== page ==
Luke LaHaie is on no one’s list of Wall Street heavy-hitters. But from the comfort of his Chicago condo, he’s just become the biggest player in a hot new thing in American finance: pandemic relief loans.
His little-known firm, The Loan Source, has scooped up $3.3 billion of small-business loans issued under the federal Paycheck Protection Program. LaHaie, 35, is racing to buy even more.
The Loan Source is part of a largely hidden ecosystem that’s sprung up around the PPP program, which was designed to keep small businesses afloat. It’s capitalizing on free money from the Federal Reserve to buy PPP loans from the banks that actually lent out the money, with the goal of eking out a small profit in the unglamorous business of servicing the debt.
LaHaie is one of the new breed of pandemic pros who are trying to make a little money off the PPP program, often at little risk to themselves. The loans in question are guaranteed by the government. That means defaults aren’t a worry, whether small businesses survive or not.
A data tracker developed by a team of 40 researchers and policy specialists, led by Harvard University economics professor Raj Chetty, shows the program has protected very few paychecks. They detected just a 3% difference in employment patterns for businesses above and below the PPP’s 500-employee cutoff. That implies the $521 billion program disbursed $289,000 for each job saved.
LaHaie, meanwhile, spends much of his day on the phone with banks, which have already made the easy money, reaping more than $10 billion in origination and processing fees. Now they’re left with the burdensome administrative task of servicing the debt and helping many borrowers who qualify for loan forgiveness.
LaHaie’s pitch: sell us your PPP loans, at a small discount to face value, and we’ll save you the headaches to come.
“They are going to have to service these loans for two to five years,” LaHaie, a co-founder of the Loan Source and its chief investment officer, said in an interview. “This isn’t something you can do part time.”
Read more: As Banks Shed Relief Loans, Pitfalls Arise for Borrowers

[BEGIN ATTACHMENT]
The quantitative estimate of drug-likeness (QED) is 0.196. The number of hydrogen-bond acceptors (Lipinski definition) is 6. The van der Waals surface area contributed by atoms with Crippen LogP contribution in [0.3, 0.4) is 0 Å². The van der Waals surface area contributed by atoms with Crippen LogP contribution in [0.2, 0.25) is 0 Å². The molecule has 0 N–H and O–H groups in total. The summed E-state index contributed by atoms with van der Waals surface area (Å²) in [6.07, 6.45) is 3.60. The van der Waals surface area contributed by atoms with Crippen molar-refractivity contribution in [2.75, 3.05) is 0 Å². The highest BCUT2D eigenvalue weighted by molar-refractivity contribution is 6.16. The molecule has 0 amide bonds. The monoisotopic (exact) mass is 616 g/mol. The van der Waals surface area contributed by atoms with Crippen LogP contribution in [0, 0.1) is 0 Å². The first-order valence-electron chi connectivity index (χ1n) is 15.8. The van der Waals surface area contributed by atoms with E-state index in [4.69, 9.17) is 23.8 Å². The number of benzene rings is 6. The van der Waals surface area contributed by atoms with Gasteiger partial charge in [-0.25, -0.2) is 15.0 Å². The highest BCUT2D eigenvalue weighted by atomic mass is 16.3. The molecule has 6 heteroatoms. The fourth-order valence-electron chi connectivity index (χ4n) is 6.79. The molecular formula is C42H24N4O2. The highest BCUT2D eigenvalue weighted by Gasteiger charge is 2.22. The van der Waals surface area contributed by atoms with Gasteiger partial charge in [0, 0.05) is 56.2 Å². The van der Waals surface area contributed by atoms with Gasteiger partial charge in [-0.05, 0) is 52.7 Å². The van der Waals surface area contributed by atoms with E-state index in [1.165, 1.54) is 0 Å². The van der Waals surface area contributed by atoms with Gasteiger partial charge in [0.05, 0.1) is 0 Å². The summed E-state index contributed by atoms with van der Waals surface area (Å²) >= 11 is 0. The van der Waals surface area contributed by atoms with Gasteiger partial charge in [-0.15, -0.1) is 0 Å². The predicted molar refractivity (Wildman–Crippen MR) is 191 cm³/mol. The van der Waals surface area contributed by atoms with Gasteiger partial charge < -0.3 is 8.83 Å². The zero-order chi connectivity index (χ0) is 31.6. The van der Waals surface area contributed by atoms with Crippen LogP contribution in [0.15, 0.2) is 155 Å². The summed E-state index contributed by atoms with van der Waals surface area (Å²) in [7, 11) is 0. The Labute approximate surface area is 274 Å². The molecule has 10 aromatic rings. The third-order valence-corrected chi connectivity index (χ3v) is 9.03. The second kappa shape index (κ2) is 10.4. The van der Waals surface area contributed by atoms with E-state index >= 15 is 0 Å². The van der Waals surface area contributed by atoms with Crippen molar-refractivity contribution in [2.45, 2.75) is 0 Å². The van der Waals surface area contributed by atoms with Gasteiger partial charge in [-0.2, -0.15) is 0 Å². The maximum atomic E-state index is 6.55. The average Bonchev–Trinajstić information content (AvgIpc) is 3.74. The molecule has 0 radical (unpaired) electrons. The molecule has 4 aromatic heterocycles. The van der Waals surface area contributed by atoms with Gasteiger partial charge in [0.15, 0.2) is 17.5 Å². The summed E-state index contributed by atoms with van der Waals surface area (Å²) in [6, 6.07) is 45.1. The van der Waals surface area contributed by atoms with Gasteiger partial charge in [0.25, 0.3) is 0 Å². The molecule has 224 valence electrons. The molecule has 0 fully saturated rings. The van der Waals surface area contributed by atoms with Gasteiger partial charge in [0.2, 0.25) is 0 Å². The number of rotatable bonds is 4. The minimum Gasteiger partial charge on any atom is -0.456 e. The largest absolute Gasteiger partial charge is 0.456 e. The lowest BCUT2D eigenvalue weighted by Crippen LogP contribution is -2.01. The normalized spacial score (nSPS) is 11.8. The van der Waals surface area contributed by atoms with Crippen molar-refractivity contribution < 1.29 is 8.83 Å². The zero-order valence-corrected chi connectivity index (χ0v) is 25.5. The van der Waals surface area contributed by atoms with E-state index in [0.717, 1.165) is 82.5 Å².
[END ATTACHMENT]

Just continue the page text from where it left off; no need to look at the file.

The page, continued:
The Loan Source plans to at least double its collection of loans, but the clock runs out when the Fed’s credit line expires on Dec. 31 (unless it’s extended). Lawyers, brokers and firms that initially advised LaHaie on how to put the program together, including Crestmoor Capital Partners and GreensLedge Group, are helping him get more loans from banks before the window of opportunity closes.
Peapack-Gladstone Financial Corp., Northeast Bank and Bryn Mawr Bank Corp. are among about 25 lenders that have announced sales to the Loan Source.
“There would have been very significant technology costs and payroll or opportunity costs by having to shift our folks to service these loans,” said Richard Wayne, chief executive officer of Lewiston, Maine-based Northeast, which sold $457.6 million of PPP loans to LaHaie’s firm. “We made the business decision that we would be better off selling the loans and not having to be burdened with doing the servicing.”
LaHaie knows it’ll be a grueling couple of years servicing thousands of small-business loans, but he figures the firm can make decent money, virtually risk-free, because the loans are backed by the U.S. government. The Fed charges 35 basis points to use its credit line. That comes with pretty favorable terms for a borrower — 100% financing and no recourse.
LaHaie, a Michigan State University graduate who previously worked as a managing director at ExWorks Capital, a senior secured debt fund, already has 60 to 80 people working with businesses that hope to get their loans forgiven. He predicts about 80% of borrowers actually will.
Less certain is the degree to which the taxpayer funds have helped those reeling from the economic fallout caused by the pandemic.
“If the goal of the program was to save jobs in the short term,” Harvard’s Chetty said, “this was not a very efficient way to do that.”
— With assistance by Tom Maloney, Ben Steverman, Craig Torres, and Elaine Chen